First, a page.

• 6. Share this White Paper! Copyright ©TheTAS Group. All rights reserved. 5 to not only the program’s success, but the infusion of these techniques and processes within the sales organization. Having managers attend the sales training program with their salespeople, reinforcing the program during and after the event and coaching to the new ways of working, reinforced by daily use of the right sales performance automation applications, will maximize the organization’s chances of sustained sales success. In addition, a lack of reinforcement of the concepts and skills taught in the training program can have a significant impact on the participant’s ability to apply those concepts and skills in the work environment.The following chart dramatically illustrates the impact of the lack of reinforcement after a training event. Management reinforcement and support of the techniques and processes delivered in the training program are critical TIME IMPROVEMENT TRAINING EVENT loss within one month without reinforcement NewSkill 87% Source:HuthwaitestudypublishedinAmericanSocietyforTraining&DevelopmentJournal,2004 not reinforced properly. More recently, ES Research (www. esresearch.com) established from ongoing discussions with its clients that 85% of new skills were lost after 3 months when not reinforced. Perhaps the most quoted study across the sales training industry is a Huthwaite study published in the American Society forTraining & Development (www.astd.org) journal in 2004 which found that 30 days after a training event, 87% of the new skills acquired in training are lost if they are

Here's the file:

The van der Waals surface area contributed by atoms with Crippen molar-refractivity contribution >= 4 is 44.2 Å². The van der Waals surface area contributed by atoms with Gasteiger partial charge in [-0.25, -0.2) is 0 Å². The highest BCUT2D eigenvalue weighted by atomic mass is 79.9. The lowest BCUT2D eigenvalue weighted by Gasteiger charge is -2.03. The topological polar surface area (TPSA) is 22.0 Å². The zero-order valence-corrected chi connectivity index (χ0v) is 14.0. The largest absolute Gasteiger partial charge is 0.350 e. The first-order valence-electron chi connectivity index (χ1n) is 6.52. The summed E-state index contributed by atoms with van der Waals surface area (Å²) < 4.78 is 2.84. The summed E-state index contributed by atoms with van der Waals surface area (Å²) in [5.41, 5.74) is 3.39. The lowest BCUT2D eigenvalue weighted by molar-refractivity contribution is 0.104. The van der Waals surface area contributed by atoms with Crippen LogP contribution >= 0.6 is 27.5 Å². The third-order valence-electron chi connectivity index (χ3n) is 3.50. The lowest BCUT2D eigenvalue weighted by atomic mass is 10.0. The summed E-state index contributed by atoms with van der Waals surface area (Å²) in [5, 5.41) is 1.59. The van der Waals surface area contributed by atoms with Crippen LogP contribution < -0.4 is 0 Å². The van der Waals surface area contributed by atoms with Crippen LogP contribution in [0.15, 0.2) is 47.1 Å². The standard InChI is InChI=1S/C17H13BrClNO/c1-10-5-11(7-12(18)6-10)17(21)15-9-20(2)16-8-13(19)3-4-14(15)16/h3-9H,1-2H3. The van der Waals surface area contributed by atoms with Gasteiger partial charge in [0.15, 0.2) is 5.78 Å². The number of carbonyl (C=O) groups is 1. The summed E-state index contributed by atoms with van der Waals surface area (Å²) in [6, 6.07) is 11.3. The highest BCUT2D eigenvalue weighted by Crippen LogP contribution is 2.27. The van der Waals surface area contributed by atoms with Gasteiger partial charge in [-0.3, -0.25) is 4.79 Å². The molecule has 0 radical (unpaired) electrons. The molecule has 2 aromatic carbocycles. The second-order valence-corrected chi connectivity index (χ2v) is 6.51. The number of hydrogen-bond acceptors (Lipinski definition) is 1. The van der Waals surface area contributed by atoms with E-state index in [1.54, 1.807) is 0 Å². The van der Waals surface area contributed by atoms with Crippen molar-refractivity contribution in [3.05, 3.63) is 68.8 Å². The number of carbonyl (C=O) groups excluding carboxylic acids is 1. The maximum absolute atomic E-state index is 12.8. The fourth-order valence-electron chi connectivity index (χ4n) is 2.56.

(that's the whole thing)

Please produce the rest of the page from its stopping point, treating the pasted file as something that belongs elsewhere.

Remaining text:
• 7. Share this White Paper! Copyright ©TheTAS Group. All rights reserved. 6 Reaction reports can then be produced for internal use as well as to provide feedback to clients. Internally, these measurements can serve as one indicator of program quality. Participants’reactions to the instructor provide one indication of instructor quality when compared to the instructor’s prior program average and the worldwide average for the same program.By carefully analyzing and tracking the reaction data, your company can ensure that the quality of each of its sales training programs is consistently at a high level. These reports can then be distributed to each instructor for their use in improving the quality of their individual instruction. Instructors can compare their delivery of a recent program to their“running”average and the worldwide average. Specific areas of improvement can be noted and suggested. You can also develop an overview of the program evaluation, together with the written comments of the participants, and provide that information to clients. In his published text, EvaluatingTraining Programs:The Four Levels, Kirkpatrick suggests that the comparison of reaction data against standards and the communication of this information are the two vital steps to successful use of this type of evaluation information. The optically recordable forms that are most often used to capture Level 1 data from sales training programs are the simple, fill-in-the-blank forms, which would be familiar to students and voters. Results from these forms facilitate the development of program averages and comparison data. Participant demographic information is also collected for reference while evaluating data at Levels 2-4. PRACTICAL APPROACHESTO EVALUATION Although evaluation of training programs is important, very few training providers conduct a comprehensive evaluation that measures a wide range of training objectives. By using a comprehensive evaluation process, you can measure the value of sales training programs at all four levels of evaluation. EVALUATING REACTION Evaluating reaction is the easiest measurement to implement. While many trainers call these evaluation forms“smile sheets,” this data is useful if analyzed effectively and compared to benchmarks and standards. One approach is to capture this data at the end of each training program in order to analyze the information immediately following each program. Comparing individual program results to company benchmarks can yield useful data for your company, the sales training instructors and your clients. Sample Question:The exercises using real sales opportunities were relevant and valuable. WorldWide Average Instructor Average This Program 4.6 4.4 4.8 Eachquestionontheprogramevaluationform generatesbenchmarkresults,allowinginstructorsto comparetheresultsforthecurrentprogramagainst theirtypicalresultsandtheworld-wideaverageforthe sameprogram.